• You must include the following information about each couple: their first and last names, phone number AND email address, date they were married, location of reception site/ceremony.
  • Do not send images that will run in your ad.
  • Do not send the same images you are also sending to other local bridal publications.
  • Do not send out-of-season images, old images or images that have already been published.
  • Do not send all of the photography from the wedding. Edit to your best shots (about 60 per wedding).


We are now only accepting submissions through our online submission site.
Online submission instructions:
  • Click here to find a registration form. Fill out the information and click "create new account."
  • An email will be sent to you allowing you to log into our submission site and set up a password.
  • You are now logged into the site. Whenever you're logged in, you'll see a small camera icon at the top right of the page. Click that icon at any time to go to your profile page, where you'll have the opportunity to submit photos and view any images you have previously submitted.
  • Site limitations: The size can only handle 30MB per upload. You can upload your submission in batches if needed. Batches of 10-15 images might be necessary for larger images. File size suggestion: 1440 pixels x 960 pixels at 300 dpi is about a 1 MB jpeg file.
  • Save: Please click save after you have completed each submission.
  • Proof: Please check that all your photos have uploaded.
  • To log-in again at any time, simply go to
By May 15 if we are publishing one of your weddings. Please email Janet McLaughlin ( if you have not heard from us and would like to submit your weddings to another publication.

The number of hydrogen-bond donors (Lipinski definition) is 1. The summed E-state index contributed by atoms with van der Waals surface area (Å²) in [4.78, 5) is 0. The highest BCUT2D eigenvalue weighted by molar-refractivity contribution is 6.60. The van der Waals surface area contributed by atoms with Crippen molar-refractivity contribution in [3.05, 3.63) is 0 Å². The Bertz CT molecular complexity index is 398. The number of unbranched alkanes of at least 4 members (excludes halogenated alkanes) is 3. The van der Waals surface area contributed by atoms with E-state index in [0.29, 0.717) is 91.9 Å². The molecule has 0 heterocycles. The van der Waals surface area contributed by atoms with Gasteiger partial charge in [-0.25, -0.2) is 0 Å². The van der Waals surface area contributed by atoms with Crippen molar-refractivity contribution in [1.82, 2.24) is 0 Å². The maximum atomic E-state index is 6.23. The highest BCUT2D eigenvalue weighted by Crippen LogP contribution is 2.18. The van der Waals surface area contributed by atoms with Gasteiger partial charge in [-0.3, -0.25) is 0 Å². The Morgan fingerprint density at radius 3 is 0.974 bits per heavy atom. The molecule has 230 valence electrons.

We also accept submissions for our website. Email Minnesota Bride Digital Editor Laura Crosswith a link to images as well as basic information about the wedding—date, location, couple's names and bride's contact information.

By submitting these forms, we assume you have received proper releases from any individuals and locations features in the photos. Photos you submit may be featured in the print version of the magazine, on our web site or both and will be credited with the name of your photography business.
By submitting photography or artwork, Tiger Oak Media, Inc is guaranteed that:
a) The use of art in connection with the magazine title will not infringe or violate the rights of any other person or entity, including without limitation, any copyright, trademark or service markright, or violate any applicable law. b) The supplier of the art/photography hereby agrees he/she will obtained adequate and proper releases, permissions, licenses or other authorizations from all persons and entities who or which provide services, materials or rights with respect to the work at the time of submission of final artwork who would claim any interest or right, direct or indirect. Public figures or celebrities are exempt from signing a release.

Contact Minnesota Bride editor Megan White.